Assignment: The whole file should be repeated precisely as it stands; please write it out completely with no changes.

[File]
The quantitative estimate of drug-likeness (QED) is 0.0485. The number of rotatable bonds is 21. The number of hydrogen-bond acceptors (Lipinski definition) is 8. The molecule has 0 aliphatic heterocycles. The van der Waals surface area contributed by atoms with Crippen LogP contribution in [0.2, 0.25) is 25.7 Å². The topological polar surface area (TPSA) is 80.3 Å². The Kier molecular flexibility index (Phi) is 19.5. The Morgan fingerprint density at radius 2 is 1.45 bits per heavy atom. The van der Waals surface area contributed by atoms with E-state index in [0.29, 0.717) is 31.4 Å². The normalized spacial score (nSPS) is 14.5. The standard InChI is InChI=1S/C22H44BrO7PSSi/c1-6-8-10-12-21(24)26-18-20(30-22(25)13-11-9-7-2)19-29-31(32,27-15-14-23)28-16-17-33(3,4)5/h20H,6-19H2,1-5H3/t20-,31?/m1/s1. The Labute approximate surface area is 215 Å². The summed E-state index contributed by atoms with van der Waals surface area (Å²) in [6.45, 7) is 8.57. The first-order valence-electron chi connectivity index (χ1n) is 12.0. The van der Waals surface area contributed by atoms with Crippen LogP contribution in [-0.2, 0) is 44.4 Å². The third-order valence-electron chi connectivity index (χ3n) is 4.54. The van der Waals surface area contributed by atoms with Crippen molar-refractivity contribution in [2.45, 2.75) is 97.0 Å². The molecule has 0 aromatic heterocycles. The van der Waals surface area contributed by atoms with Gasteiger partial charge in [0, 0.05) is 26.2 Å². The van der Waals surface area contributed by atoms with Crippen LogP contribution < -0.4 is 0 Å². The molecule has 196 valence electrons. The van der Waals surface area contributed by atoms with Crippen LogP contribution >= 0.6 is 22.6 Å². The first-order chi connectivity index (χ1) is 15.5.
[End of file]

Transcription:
The quantitative estimate of drug-likeness (QED) is 0.0485. The number of rotatable bonds is 21. The number of hydrogen-bond acceptors (Lipinski definition) is 8. The molecule has 0 aliphatic heterocycles. The van der Waals surface area contributed by atoms with Crippen LogP contribution in [0.2, 0.25) is 25.7 Å². The topological polar surface area (TPSA) is 80.3 Å². The Kier molecular flexibility index (Phi) is 19.5. The Morgan fingerprint density at radius 2 is 1.45 bits per heavy atom. The van der Waals surface area contributed by atoms with E-state index in [0.29, 0.717) is 31.4 Å². The normalized spacial score (nSPS) is 14.5. The standard InChI is InChI=1S/C22H44BrO7PSSi/c1-6-8-10-12-21(24)26-18-20(30-22(25)13-11-9-7-2)19-29-31(32,27-15-14-23)28-16-17-33(3,4)5/h20H,6-19H2,1-5H3/t20-,31?/m1/s1. The Labute approximate surface area is 215 Å². The summed E-state index contributed by atoms with van der Waals surface area (Å²) in [6.45, 7) is 8.57. The first-order valence-electron chi connectivity index (χ1n) is 12.0. The van der Waals surface area contributed by atoms with Crippen LogP contribution in [-0.2, 0) is 44.4 Å². The third-order valence-electron chi connectivity index (χ3n) is 4.54. The van der Waals surface area contributed by atoms with Crippen molar-refractivity contribution in [2.45, 2.75) is 97.0 Å². The molecule has 0 aromatic heterocycles. The van der Waals surface area contributed by atoms with Gasteiger partial charge in [0, 0.05) is 26.2 Å². The van der Waals surface area contributed by atoms with Crippen LogP contribution < -0.4 is 0 Å². The molecule has 196 valence electrons. The van der Waals surface area contributed by atoms with Crippen LogP contribution >= 0.6 is 22.6 Å². The first-order chi connectivity index (χ1) is 15.5.